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22,000 plants highlighting the importance of marine environment

Traditional plant lovers might not think about the ocean, which is exactly why an underwater world has been brought to life in a new display at The Calyx in the Royal Botanic Garden Sydney this summer. From December 3, the Inside the Tide horticulture exhibit is taking visitors on an immersive experience of aquatic delights, highlighting the importance of the marine environment while showcasing the garden’s collections.

Dr. Yola Metti, a Phycologist who studies marine algae at the Australian Institute of Botanical Science, says many people do not realize just how important algae and seaweeds are for our ecosystem, nor that they are found in everyday products such as toothpaste and milkshakes.

“When most people hear the word seaweeds, they think of the dead stuff rotting on the beach or it touching their legs when they’re trying to swim,” Dr. Metti says. “There’s a huge lack of awareness of the benefits of marine algae in general. One of the biggest things we can be thankful for is the amount of oxygen algae produce. An estimated 80 percent of the Earth’s oxygen comes from it. In fact, seaweeds make more oxygen than all the trees on the planet put together.”

Inside the Tide tells the stories of hero plants in three aquatic communities – Kelp Forests, Coral Reefs, and Seagrass Meadows – and each has a huge impact on the world: they create oxygen, capture and store carbon, and filter and purify seawater by trapping toxins. We eat them, use them in medical and scientific research, and many hold solutions for a sustainable future. Finally, they are the foundation of all ocean foodwebs, supporting marine animal life from the tiniest zooplankton to the largest blue whale.  

“Marine algae are at the base of the marine food chain, which makes it seem like they’re the lowest - but actually, they’re the most important,” Dr. Metti says.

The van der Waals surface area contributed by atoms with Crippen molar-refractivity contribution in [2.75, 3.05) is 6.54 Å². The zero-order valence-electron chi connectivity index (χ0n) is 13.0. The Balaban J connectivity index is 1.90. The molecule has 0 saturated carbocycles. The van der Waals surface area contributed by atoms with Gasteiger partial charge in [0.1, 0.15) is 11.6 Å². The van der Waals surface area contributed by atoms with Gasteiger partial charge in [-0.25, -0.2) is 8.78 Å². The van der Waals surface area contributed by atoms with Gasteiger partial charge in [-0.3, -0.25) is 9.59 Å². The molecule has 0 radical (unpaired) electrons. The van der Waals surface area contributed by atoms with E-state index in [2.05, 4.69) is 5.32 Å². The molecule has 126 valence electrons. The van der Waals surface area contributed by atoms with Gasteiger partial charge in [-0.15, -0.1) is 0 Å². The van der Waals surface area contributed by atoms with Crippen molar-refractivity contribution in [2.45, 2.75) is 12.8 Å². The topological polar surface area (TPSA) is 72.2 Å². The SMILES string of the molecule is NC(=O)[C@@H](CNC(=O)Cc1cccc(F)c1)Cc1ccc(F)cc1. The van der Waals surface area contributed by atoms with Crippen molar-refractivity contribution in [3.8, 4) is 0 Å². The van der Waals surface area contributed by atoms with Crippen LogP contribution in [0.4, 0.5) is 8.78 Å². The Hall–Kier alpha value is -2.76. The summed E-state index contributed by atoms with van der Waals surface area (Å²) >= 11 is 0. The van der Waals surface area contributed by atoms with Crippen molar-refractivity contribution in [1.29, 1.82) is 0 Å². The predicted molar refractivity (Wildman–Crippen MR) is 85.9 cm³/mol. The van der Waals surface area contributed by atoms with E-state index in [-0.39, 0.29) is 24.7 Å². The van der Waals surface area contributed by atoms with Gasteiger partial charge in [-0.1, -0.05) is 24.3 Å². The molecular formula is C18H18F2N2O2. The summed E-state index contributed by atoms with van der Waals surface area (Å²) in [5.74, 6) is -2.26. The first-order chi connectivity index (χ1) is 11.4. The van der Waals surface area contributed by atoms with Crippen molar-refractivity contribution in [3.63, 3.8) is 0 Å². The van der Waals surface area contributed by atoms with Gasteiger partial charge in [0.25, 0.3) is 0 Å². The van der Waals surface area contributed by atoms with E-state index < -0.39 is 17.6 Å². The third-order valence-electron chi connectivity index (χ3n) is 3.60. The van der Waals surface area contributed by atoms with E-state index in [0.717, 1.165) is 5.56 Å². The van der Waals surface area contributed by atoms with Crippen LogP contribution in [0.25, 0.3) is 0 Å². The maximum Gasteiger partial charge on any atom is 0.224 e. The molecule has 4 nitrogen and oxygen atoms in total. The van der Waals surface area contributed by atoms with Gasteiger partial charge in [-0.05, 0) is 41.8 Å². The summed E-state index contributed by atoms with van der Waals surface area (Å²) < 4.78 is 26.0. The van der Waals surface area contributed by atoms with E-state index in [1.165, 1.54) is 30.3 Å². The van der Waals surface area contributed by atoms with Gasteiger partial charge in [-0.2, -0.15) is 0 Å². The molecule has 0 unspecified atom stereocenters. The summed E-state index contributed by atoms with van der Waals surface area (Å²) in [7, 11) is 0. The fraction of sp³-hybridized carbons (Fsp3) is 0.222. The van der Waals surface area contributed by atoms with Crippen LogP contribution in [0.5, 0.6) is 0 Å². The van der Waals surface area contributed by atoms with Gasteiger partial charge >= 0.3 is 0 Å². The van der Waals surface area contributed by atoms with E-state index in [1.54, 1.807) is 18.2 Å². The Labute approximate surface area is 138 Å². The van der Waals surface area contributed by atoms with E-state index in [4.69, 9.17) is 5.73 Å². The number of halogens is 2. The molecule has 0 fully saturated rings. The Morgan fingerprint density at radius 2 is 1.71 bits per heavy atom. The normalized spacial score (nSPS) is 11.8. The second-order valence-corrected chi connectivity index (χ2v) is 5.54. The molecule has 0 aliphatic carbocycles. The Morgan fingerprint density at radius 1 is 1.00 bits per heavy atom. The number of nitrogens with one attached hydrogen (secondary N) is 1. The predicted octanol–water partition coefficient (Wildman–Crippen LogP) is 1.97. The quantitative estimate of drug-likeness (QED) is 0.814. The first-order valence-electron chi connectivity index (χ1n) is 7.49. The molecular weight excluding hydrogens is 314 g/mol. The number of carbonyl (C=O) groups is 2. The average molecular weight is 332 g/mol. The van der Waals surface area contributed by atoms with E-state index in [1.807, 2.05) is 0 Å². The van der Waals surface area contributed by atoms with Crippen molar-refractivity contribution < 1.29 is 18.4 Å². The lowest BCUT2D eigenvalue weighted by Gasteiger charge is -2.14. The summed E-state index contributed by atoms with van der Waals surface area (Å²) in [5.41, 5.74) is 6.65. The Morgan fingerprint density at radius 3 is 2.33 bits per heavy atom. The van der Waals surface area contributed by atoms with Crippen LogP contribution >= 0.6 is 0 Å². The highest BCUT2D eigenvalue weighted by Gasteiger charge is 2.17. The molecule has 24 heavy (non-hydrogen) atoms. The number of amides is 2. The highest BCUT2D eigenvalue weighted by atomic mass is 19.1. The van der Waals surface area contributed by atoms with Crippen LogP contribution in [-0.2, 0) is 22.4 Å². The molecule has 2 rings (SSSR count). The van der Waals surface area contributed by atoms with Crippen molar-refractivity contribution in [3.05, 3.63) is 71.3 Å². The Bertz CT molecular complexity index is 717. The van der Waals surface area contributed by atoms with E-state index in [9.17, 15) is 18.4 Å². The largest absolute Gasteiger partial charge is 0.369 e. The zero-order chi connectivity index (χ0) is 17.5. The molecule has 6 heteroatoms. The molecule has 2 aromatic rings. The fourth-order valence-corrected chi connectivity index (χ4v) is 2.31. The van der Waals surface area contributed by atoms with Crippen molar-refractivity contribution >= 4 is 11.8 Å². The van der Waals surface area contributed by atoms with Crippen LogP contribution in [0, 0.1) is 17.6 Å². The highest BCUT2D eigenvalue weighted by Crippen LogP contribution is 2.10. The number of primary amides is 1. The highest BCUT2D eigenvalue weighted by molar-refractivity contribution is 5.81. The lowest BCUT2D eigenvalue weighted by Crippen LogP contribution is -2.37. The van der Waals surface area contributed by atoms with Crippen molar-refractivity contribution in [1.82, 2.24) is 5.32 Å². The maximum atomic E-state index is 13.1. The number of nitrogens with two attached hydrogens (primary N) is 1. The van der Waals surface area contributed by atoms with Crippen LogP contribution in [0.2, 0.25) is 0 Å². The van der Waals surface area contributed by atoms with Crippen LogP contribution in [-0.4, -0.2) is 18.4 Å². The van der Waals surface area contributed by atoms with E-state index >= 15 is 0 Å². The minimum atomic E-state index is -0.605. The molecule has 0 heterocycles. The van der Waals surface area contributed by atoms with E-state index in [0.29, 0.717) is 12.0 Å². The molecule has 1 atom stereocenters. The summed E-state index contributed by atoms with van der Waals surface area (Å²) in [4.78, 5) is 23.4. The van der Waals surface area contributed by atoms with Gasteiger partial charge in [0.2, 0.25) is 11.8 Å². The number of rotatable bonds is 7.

“This is a largely unexplored area of science and we’re making new discoveries with almost every dive. Our actions can have a huge effect on the survival of seaweed species. In protecting them we’re protecting the incredible life beneath our oceans.”

Royal Botanic Garden Sydney Curator Manager David Laughlin says the horticulture staff has spent months preparing the display and getting creative with land plants. “Our land plants are the actors with cactus and other succulents playing the roles of corals, and ferns and ivy becoming the seaweeds,” Mr. Laughlin says.

“We have pandanus trees on the sandy shore with mock seagrass meadows we’ve created to feel like you’re by the beach while you are in the heart of the city, surrounded by our beautiful gardens.” Chief Executive Denise Ora says the team has worked with creative company Erth to bring a surreal, magical, and playful display to life, combing theater with horticulture for an experience not to be missed.

“Inside the Tide is an aquatic pantomime brought to life in The Calyx where visitors will be able to come face to face with giant sea creatures like the topiary blue whale, a chandelier of jellyfish, or blue-ringed octopus with interactive elements both children and adults will enjoy,” Ms. Ora says.

There are 20,045 plants alone in the vertical green wall, one of the largest in the southern hemisphere, and about 2,600 in displays on the floor. The display, which is entry by donation, will also include works from hundreds of school students across NSW who took part in educational workshops this year. Kids can also take part in activities including First Nations fishing and seagrass yoga. Inside the Tide is presented in partnership with Erth, thanks to the Restart Investment to Sustain and Expand (RISE) Fund, an Australian Government initiative. The display runs until July with free and ticketed event options, driving a hub of activity in the Sydney CBD.

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